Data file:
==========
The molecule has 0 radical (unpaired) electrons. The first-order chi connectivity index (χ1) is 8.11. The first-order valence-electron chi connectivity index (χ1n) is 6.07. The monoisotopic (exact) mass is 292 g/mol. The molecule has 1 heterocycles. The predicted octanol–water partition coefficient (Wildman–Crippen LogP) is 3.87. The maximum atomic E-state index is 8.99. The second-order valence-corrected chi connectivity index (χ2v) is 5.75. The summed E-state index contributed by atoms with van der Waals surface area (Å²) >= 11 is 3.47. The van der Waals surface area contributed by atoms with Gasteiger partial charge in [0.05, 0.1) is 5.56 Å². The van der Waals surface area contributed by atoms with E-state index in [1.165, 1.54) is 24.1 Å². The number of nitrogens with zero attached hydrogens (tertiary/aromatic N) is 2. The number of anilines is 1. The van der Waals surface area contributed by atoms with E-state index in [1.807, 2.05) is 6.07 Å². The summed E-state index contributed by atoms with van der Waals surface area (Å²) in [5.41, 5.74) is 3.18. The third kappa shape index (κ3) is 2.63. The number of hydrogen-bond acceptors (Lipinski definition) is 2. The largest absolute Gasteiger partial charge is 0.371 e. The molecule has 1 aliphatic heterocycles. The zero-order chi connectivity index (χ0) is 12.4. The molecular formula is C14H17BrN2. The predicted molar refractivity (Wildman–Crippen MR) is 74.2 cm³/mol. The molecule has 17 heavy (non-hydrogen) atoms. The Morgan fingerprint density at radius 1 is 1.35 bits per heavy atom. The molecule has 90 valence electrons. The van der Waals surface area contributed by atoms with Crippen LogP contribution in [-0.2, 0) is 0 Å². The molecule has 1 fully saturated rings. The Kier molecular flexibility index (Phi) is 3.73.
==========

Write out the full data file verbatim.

The molecule has 0 radical (unpaired) electrons. The first-order chi connectivity index (χ1) is 8.11. The first-order valence-electron chi connectivity index (χ1n) is 6.07. The monoisotopic (exact) mass is 292 g/mol. The molecule has 1 heterocycles. The predicted octanol–water partition coefficient (Wildman–Crippen LogP) is 3.87. The maximum atomic E-state index is 8.99. The second-order valence-corrected chi connectivity index (χ2v) is 5.75. The summed E-state index contributed by atoms with van der Waals surface area (Å²) >= 11 is 3.47. The van der Waals surface area contributed by atoms with Gasteiger partial charge in [0.05, 0.1) is 5.56 Å². The van der Waals surface area contributed by atoms with E-state index in [1.165, 1.54) is 24.1 Å². The number of nitrogens with zero attached hydrogens (tertiary/aromatic N) is 2. The number of anilines is 1. The van der Waals surface area contributed by atoms with E-state index in [1.807, 2.05) is 6.07 Å². The summed E-state index contributed by atoms with van der Waals surface area (Å²) in [5.41, 5.74) is 3.18. The third kappa shape index (κ3) is 2.63. The number of hydrogen-bond acceptors (Lipinski definition) is 2. The largest absolute Gasteiger partial charge is 0.371 e. The molecule has 1 aliphatic heterocycles. The zero-order chi connectivity index (χ0) is 12.4. The molecular formula is C14H17BrN2. The predicted molar refractivity (Wildman–Crippen MR) is 74.2 cm³/mol. The molecule has 17 heavy (non-hydrogen) atoms. The Morgan fingerprint density at radius 1 is 1.35 bits per heavy atom. The molecule has 90 valence electrons. The van der Waals surface area contributed by atoms with Crippen LogP contribution in [-0.2, 0) is 0 Å². The molecule has 1 fully saturated rings. The Kier molecular flexibility index (Phi) is 3.73.